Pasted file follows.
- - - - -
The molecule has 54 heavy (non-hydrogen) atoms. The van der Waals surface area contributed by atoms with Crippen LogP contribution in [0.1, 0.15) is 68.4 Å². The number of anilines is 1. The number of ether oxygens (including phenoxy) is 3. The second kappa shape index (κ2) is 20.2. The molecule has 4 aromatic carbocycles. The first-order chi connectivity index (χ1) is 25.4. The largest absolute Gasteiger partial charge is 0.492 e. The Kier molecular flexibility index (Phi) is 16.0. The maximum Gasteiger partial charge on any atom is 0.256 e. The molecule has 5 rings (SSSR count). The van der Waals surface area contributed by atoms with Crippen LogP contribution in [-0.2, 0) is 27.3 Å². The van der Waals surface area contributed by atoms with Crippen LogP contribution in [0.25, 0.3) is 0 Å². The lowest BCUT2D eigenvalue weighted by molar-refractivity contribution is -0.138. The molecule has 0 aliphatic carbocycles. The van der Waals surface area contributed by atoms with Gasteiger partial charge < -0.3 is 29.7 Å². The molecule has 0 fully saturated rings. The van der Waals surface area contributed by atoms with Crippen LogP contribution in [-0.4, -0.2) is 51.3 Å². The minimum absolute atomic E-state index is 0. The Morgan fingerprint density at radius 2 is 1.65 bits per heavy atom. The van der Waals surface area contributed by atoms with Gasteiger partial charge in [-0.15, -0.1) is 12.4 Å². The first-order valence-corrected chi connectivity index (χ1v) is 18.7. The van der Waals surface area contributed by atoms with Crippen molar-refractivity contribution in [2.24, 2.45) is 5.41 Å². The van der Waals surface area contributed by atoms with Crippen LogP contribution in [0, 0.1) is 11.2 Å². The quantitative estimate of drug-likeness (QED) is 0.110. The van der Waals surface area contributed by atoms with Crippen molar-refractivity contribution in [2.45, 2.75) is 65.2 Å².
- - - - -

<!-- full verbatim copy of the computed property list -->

The molecule has 54 heavy (non-hydrogen) atoms. The van der Waals surface area contributed by atoms with Crippen LogP contribution in [0.1, 0.15) is 68.4 Å². The number of anilines is 1. The number of ether oxygens (including phenoxy) is 3. The second kappa shape index (κ2) is 20.2. The molecule has 4 aromatic carbocycles. The first-order chi connectivity index (χ1) is 25.4. The largest absolute Gasteiger partial charge is 0.492 e. The Kier molecular flexibility index (Phi) is 16.0. The maximum Gasteiger partial charge on any atom is 0.256 e. The molecule has 5 rings (SSSR count). The van der Waals surface area contributed by atoms with Crippen LogP contribution in [-0.2, 0) is 27.3 Å². The van der Waals surface area contributed by atoms with Crippen LogP contribution in [0.25, 0.3) is 0 Å². The lowest BCUT2D eigenvalue weighted by molar-refractivity contribution is -0.138. The molecule has 0 aliphatic carbocycles. The van der Waals surface area contributed by atoms with Gasteiger partial charge < -0.3 is 29.7 Å². The molecule has 0 fully saturated rings. The van der Waals surface area contributed by atoms with Crippen LogP contribution in [-0.4, -0.2) is 51.3 Å². The minimum absolute atomic E-state index is 0. The Morgan fingerprint density at radius 2 is 1.65 bits per heavy atom. The van der Waals surface area contributed by atoms with Gasteiger partial charge in [-0.15, -0.1) is 12.4 Å². The first-order valence-corrected chi connectivity index (χ1v) is 18.7. The van der Waals surface area contributed by atoms with Crippen molar-refractivity contribution in [2.24, 2.45) is 5.41 Å². The van der Waals surface area contributed by atoms with Crippen LogP contribution in [0, 0.1) is 11.2 Å². The quantitative estimate of drug-likeness (QED) is 0.110. The van der Waals surface area contributed by atoms with Crippen molar-refractivity contribution in [2.45, 2.75) is 65.2 Å².